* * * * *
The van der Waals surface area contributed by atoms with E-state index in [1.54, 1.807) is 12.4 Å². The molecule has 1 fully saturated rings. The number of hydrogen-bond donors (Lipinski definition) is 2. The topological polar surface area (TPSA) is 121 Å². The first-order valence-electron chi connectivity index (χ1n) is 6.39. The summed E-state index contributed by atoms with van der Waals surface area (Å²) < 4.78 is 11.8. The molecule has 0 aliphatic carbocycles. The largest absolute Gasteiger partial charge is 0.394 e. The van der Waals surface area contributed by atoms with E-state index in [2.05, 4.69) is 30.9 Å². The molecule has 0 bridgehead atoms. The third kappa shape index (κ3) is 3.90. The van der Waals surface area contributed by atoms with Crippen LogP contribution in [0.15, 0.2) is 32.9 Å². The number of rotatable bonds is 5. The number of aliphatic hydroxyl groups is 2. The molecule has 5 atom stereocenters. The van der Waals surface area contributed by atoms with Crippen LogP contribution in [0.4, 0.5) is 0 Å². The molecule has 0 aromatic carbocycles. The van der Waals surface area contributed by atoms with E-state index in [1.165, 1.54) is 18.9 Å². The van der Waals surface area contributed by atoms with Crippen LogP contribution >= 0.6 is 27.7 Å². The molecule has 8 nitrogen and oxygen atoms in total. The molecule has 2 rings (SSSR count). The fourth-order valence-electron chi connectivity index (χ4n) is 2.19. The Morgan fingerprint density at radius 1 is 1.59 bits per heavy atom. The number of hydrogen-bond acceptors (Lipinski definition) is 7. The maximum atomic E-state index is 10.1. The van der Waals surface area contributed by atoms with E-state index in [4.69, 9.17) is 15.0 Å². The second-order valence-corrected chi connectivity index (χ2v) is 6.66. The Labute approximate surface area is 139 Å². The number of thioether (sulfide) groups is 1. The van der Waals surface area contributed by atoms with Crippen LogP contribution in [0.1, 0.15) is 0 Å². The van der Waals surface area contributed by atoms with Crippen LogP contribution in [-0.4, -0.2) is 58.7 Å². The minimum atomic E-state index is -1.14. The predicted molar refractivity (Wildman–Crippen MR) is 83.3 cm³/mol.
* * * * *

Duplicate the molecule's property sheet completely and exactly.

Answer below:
The van der Waals surface area contributed by atoms with E-state index in [1.54, 1.807) is 12.4 Å². The molecule has 1 fully saturated rings. The number of hydrogen-bond donors (Lipinski definition) is 2. The topological polar surface area (TPSA) is 121 Å². The first-order valence-electron chi connectivity index (χ1n) is 6.39. The summed E-state index contributed by atoms with van der Waals surface area (Å²) < 4.78 is 11.8. The molecule has 0 aliphatic carbocycles. The largest absolute Gasteiger partial charge is 0.394 e. The van der Waals surface area contributed by atoms with E-state index in [2.05, 4.69) is 30.9 Å². The molecule has 0 bridgehead atoms. The third kappa shape index (κ3) is 3.90. The van der Waals surface area contributed by atoms with Crippen LogP contribution in [0.15, 0.2) is 32.9 Å². The number of rotatable bonds is 5. The number of aliphatic hydroxyl groups is 2. The molecule has 5 atom stereocenters. The van der Waals surface area contributed by atoms with Crippen LogP contribution in [0.4, 0.5) is 0 Å². The molecule has 0 aromatic carbocycles. The van der Waals surface area contributed by atoms with E-state index in [1.165, 1.54) is 18.9 Å². The van der Waals surface area contributed by atoms with Crippen LogP contribution >= 0.6 is 27.7 Å². The molecule has 8 nitrogen and oxygen atoms in total. The molecule has 2 rings (SSSR count). The fourth-order valence-electron chi connectivity index (χ4n) is 2.19. The Morgan fingerprint density at radius 1 is 1.59 bits per heavy atom. The number of hydrogen-bond acceptors (Lipinski definition) is 7. The maximum atomic E-state index is 10.1. The van der Waals surface area contributed by atoms with E-state index in [4.69, 9.17) is 15.0 Å². The second-order valence-corrected chi connectivity index (χ2v) is 6.66. The Labute approximate surface area is 139 Å². The number of thioether (sulfide) groups is 1. The van der Waals surface area contributed by atoms with Crippen LogP contribution in [0.1, 0.15) is 0 Å². The van der Waals surface area contributed by atoms with Crippen LogP contribution in [-0.4, -0.2) is 58.7 Å². The minimum atomic E-state index is -1.14. The predicted molar refractivity (Wildman–Crippen MR) is 83.3 cm³/mol.